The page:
Two of my projects are centered on the Prophet. The first is the incense burner I designed. I decided to make the incense burner because of our trip to the museum in New York. While we were there, a few difference incense burners fascinated me. There was one in particular, a dog statue, which I wanted to try and reproduce on some level. I molded the pot by starting with a mound of clay and by scooping out the insides using a metal spoon. After molding the base of the burner, that is the main section, I added on the ears and nose afterward once these were each separately sculpted. After the design was sculpted, I poked holes in it to let out the incense. Unfortunately I poked the holes too early, and they closed while the clay was drying. After the clay dried I refined the previous holes and tried to add more to let the incense fully escape from the capsule. These holes, though, were added too late, causing damage to the original structure. The last step in creating the incense burner is to fire the clay. Unfortunately I did not have access to the proper facilities to do this yet, though. Although not intended to be an exact replica of Muezza, it is supposed to symbolize incorporating cats into our lives. Muezza was, according to many sources, the Prophet’s favorite cat. This cat was very important to him, and cats in general have remained important to Islamic culture in today’s world. They are clean and pure animals, two qualities that are very important is Islam, signified by the necessary ablutions before prayer. Animals in general are very prevalent in art due to the concerns of portraying human figures. These reasons provided inspiration and direction pointing towards this animal shaped incense burner.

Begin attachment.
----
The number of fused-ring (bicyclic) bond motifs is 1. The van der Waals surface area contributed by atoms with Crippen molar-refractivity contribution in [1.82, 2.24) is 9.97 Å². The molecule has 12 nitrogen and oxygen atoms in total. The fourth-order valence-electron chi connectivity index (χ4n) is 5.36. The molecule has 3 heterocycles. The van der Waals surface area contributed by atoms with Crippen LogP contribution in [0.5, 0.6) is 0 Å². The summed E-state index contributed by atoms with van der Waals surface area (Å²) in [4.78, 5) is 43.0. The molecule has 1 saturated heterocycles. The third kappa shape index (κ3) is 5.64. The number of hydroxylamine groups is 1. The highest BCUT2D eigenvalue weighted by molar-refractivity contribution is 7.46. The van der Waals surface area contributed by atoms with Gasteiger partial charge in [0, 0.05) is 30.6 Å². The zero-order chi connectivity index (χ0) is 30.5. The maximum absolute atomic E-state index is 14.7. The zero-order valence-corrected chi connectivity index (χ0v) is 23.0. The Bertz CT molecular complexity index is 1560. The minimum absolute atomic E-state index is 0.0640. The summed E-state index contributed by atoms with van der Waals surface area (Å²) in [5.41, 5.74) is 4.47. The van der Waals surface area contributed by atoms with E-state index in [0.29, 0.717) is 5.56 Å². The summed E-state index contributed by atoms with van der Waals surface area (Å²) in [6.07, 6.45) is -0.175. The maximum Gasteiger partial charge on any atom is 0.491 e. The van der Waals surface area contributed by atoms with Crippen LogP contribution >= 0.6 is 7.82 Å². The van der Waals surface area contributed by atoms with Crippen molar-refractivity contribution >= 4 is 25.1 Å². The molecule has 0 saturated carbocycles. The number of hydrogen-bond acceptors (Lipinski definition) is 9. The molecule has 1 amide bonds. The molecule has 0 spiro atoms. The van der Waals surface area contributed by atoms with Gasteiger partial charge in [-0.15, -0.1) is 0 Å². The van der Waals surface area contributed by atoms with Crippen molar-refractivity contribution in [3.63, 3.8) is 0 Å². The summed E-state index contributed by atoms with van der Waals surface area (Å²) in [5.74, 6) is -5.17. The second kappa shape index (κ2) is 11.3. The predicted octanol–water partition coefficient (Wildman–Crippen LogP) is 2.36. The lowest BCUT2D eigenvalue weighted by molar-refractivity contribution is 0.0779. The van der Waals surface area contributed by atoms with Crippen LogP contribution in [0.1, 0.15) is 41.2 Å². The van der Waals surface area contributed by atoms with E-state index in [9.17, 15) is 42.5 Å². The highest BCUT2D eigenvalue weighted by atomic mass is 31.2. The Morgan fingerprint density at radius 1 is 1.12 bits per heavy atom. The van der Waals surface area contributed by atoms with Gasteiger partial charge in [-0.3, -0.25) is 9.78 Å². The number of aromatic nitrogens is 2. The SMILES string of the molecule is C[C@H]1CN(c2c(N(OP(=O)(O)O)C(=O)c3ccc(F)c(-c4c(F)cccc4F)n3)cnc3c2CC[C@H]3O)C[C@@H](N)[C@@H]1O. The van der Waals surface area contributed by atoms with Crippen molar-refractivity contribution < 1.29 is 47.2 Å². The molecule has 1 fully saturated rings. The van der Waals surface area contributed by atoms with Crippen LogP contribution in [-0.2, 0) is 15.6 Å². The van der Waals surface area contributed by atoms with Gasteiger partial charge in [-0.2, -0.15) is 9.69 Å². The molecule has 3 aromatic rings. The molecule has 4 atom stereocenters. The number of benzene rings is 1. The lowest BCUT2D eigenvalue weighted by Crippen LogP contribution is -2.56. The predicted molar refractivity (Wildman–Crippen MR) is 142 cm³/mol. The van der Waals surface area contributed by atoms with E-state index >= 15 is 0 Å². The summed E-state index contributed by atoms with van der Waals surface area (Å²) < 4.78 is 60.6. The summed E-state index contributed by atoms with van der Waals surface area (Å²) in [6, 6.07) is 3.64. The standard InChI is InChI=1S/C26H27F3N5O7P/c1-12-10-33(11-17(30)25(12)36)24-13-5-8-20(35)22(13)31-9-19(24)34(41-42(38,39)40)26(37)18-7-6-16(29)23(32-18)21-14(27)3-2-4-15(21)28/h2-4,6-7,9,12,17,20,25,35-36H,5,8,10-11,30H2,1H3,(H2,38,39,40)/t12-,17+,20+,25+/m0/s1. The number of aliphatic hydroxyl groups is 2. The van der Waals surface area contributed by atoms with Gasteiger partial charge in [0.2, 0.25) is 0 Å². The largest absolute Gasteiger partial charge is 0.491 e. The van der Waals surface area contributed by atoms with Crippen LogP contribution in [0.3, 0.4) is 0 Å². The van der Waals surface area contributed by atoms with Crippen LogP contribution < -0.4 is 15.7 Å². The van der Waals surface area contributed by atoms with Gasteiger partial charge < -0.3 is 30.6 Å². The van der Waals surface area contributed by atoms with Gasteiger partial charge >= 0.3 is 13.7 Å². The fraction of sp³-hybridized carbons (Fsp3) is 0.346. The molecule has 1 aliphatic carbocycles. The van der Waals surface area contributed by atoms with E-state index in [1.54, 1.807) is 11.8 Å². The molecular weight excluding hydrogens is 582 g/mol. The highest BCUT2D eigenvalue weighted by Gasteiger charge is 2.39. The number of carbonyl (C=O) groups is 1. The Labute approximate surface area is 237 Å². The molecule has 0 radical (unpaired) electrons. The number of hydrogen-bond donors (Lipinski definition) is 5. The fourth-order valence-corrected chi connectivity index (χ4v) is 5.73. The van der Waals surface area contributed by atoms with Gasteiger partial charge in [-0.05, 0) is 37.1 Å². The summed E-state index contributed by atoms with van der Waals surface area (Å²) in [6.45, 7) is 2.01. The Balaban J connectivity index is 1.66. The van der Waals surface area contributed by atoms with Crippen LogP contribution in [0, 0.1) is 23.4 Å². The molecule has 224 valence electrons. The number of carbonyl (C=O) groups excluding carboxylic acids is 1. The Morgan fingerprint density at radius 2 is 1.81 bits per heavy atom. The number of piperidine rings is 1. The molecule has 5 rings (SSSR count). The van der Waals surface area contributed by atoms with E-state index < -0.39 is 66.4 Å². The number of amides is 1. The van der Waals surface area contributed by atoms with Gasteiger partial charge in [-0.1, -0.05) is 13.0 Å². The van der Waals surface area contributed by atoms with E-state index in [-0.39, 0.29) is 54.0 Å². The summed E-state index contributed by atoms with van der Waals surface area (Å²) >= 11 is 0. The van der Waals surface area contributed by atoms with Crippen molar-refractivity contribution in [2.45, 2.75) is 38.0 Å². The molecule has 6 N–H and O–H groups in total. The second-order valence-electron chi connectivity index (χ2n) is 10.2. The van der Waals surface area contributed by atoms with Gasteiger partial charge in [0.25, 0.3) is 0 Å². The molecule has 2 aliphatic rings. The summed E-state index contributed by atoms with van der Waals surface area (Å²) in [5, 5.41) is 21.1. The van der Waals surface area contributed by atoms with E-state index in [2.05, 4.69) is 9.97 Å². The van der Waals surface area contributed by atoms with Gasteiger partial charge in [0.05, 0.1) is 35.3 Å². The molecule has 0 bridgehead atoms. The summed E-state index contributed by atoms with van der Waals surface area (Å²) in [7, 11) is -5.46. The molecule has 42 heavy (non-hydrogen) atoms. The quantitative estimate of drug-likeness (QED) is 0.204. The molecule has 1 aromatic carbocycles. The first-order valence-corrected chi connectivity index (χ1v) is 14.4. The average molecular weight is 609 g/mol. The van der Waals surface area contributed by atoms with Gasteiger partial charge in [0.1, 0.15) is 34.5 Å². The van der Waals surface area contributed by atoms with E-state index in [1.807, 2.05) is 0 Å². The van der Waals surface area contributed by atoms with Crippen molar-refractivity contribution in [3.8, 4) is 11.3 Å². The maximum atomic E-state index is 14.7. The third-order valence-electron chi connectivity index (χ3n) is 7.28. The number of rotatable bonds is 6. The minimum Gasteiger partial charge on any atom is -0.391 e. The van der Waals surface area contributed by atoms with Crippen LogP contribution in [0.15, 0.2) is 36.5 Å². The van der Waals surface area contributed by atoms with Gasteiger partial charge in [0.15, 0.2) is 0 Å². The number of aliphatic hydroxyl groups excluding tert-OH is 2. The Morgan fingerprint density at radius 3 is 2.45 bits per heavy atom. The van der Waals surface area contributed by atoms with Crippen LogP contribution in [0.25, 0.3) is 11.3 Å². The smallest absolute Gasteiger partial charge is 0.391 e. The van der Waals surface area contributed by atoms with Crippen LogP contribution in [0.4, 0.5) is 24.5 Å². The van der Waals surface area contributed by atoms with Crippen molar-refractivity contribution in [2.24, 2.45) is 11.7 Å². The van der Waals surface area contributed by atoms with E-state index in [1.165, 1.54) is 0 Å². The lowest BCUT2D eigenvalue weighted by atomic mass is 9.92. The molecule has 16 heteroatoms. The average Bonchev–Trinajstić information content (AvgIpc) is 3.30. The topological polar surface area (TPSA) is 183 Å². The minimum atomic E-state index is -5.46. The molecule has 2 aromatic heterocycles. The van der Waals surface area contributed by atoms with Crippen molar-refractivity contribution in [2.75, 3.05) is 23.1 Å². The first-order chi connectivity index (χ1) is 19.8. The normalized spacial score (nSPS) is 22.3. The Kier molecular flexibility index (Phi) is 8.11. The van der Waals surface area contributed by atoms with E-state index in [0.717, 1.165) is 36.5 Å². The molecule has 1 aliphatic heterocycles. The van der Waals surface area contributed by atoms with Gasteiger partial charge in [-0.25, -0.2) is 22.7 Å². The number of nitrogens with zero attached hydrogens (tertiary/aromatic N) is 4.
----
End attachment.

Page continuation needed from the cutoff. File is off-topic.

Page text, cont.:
The second piece that is centered around the Prophet is the ghazal. This piece was inspired by Sultana’s Dream. The piece does not refer to him specifically, but rather to a rose. The rose is one symbol very prevalent in prose to refer to the Prophet. The Prophet is near to many people’s hearts, as shown by the quote given during lecture, “You can criticize God, but you can’t criticize the Prophet.” The Prophet is a crucial component of Islamic tradition, and exists as a delicate flower, guiding and informing those who follow the Qur’an. This flower has remained unchanged, but because of the different environments it has developed in, its perception has evolved and adapted to different cultures. While a “conservative” Muslim may say the Prophet would oppose using music in conjunction with worship, others say that music brings out aspects of worshipping that otherwise could not be accessed. These differences create divides between different communities of interpretation. Everything, though, derives from the Prophet and his teachings. The two “sides” of each divide will quote hadiths to support their argument. Because there is no all-encapsulating snapshot of the Prophet and his beliefs, though, the only thing available now to people to derive acceptable practices are these hadiths and the Qur’an that are open to interpretation. This piece was meant to capture the fragility of these primary sources, and that they should be to heart and kept close to every individual that loves the Prophet and his teachings.